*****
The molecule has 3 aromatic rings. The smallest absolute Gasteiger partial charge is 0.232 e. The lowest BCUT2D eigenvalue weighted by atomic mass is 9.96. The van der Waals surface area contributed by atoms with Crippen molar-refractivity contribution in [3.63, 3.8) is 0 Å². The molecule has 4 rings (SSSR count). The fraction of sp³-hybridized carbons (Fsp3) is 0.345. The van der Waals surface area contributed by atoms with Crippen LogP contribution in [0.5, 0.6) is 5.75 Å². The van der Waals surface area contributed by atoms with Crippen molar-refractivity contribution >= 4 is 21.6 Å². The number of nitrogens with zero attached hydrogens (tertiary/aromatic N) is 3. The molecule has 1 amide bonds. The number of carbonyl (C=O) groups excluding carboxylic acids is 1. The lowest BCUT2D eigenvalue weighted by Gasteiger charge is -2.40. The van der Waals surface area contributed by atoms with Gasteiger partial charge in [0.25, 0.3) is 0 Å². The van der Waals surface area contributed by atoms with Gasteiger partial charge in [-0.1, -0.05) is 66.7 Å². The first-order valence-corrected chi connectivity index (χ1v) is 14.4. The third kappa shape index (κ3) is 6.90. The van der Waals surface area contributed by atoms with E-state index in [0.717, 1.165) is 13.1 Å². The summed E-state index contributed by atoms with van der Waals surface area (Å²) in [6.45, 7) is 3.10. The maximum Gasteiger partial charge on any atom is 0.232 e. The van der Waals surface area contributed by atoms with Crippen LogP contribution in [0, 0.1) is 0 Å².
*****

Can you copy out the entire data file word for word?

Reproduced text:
The molecule has 3 aromatic rings. The smallest absolute Gasteiger partial charge is 0.232 e. The lowest BCUT2D eigenvalue weighted by atomic mass is 9.96. The van der Waals surface area contributed by atoms with Crippen molar-refractivity contribution in [3.63, 3.8) is 0 Å². The molecule has 4 rings (SSSR count). The fraction of sp³-hybridized carbons (Fsp3) is 0.345. The van der Waals surface area contributed by atoms with Crippen LogP contribution in [0.5, 0.6) is 5.75 Å². The van der Waals surface area contributed by atoms with Crippen molar-refractivity contribution >= 4 is 21.6 Å². The number of nitrogens with zero attached hydrogens (tertiary/aromatic N) is 3. The molecule has 1 amide bonds. The number of carbonyl (C=O) groups excluding carboxylic acids is 1. The lowest BCUT2D eigenvalue weighted by Gasteiger charge is -2.40. The van der Waals surface area contributed by atoms with Gasteiger partial charge in [0.25, 0.3) is 0 Å². The van der Waals surface area contributed by atoms with Gasteiger partial charge in [-0.1, -0.05) is 66.7 Å². The first-order valence-corrected chi connectivity index (χ1v) is 14.4. The third kappa shape index (κ3) is 6.90. The van der Waals surface area contributed by atoms with E-state index in [0.717, 1.165) is 13.1 Å². The summed E-state index contributed by atoms with van der Waals surface area (Å²) in [6.45, 7) is 3.10. The maximum Gasteiger partial charge on any atom is 0.232 e. The van der Waals surface area contributed by atoms with Crippen LogP contribution in [0, 0.1) is 0 Å².